Image courtesy of Andreas Lymberis

The area has also been supported through other European Commission activities and parts of the R&D&I Framework programme. For example, in the period 2018-2020, the European Innovation Council Pilot, supporting deep tech SMEs to validate and scale up technology (TRL 5 to 9) with grant and equity funding, has been funding 64 Projects in Cloth-textile-Wearable areas with 100M€. Representative examples include: advanced synthetic biology in textile dyeing, Zinc-oxide antibacterial coating for textiles based on the “cavitation” phenomena, and advanced software allowing customers for the first time to freely shape their furniture individually.

The European Commission has also been providing financial support to SMEs and starts up for collaborative and innovative concepts/solutions/ideas for market uptake. The ELIIT Project, funded by the COSME Programme of the European Union for the Competitiveness of Enterprises and SMEs, supports European cooperation to promote the use of technology-ready solutions to improve productivity, value chain integration and resource efficiency, and to create new high added-value products and services in the Textile Clothing Leather and Footwear (TCLF) sector.

ELIIT has been supporting TCLF SMEs in implementing the excellent research results achieved in many technological areas by providers and owners of innovative and disruptive technologies: Key Enabling Technologies (KETs), digital tech, artificial intelligence, Internet of Things (IoT), etc.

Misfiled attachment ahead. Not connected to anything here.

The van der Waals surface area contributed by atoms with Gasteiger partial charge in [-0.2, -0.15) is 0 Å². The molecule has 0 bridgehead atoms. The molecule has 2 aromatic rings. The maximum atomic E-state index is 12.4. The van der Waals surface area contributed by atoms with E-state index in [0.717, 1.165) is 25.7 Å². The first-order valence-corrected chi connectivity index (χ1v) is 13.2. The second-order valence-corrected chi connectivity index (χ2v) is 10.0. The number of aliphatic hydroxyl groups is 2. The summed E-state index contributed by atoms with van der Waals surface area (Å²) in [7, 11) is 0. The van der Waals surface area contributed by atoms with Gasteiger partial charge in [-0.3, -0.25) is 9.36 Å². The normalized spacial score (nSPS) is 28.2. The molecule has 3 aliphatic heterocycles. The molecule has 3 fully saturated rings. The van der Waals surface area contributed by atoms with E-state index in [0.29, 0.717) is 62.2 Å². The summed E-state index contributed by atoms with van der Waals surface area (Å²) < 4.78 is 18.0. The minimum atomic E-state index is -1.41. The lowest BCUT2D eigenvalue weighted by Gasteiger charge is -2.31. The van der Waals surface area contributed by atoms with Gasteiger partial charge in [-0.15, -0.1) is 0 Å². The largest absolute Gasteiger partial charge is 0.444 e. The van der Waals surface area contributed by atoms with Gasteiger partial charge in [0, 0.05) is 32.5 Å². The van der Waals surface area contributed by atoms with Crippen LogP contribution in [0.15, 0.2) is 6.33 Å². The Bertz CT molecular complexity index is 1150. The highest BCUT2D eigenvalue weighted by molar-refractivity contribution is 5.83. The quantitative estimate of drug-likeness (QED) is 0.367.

In the new R&I Framework Programme, Horizon Europe [2021-2027], smart textiles will play a key role in several funding activities, targeting key European priorities such as green deal, digitisation, and manufacturing. This includes materials for the benefit of society and the environment, materials for the decarbonising industry, innovative materials for advanced nanoelectronic components and systems, and functional electronics for the green and circular economy.

In the Smart Wearables: Reflection and Orientation Paper, you talk about the need for Europe to lead the next tech disruption. Could you elaborate?

New generation wearables will be flexible, fashionable, and invisible. They will go beyond wrist worn devices or “simple” integration in clothes. They will embed advanced features: energy harvesting, efficient power management, and very low-power high-performance computing.

Moreover, coupled with advances in mobile communication, software and internet technologies, tools and open architectures (e.g., IoT, edge computing, data analytics and artificial intelligence), wearables are able to harness data from individuals or their ambient environment to provide actionable feedback to anyone, anytime, and anywhere.

The disruption will operate at the level of individuals and the way they interact, work and live, but also at the societal, professional, and business levels.

Application areas and product categories for wearables

Application areas and product categories for wearables. Credit: Beecahm Research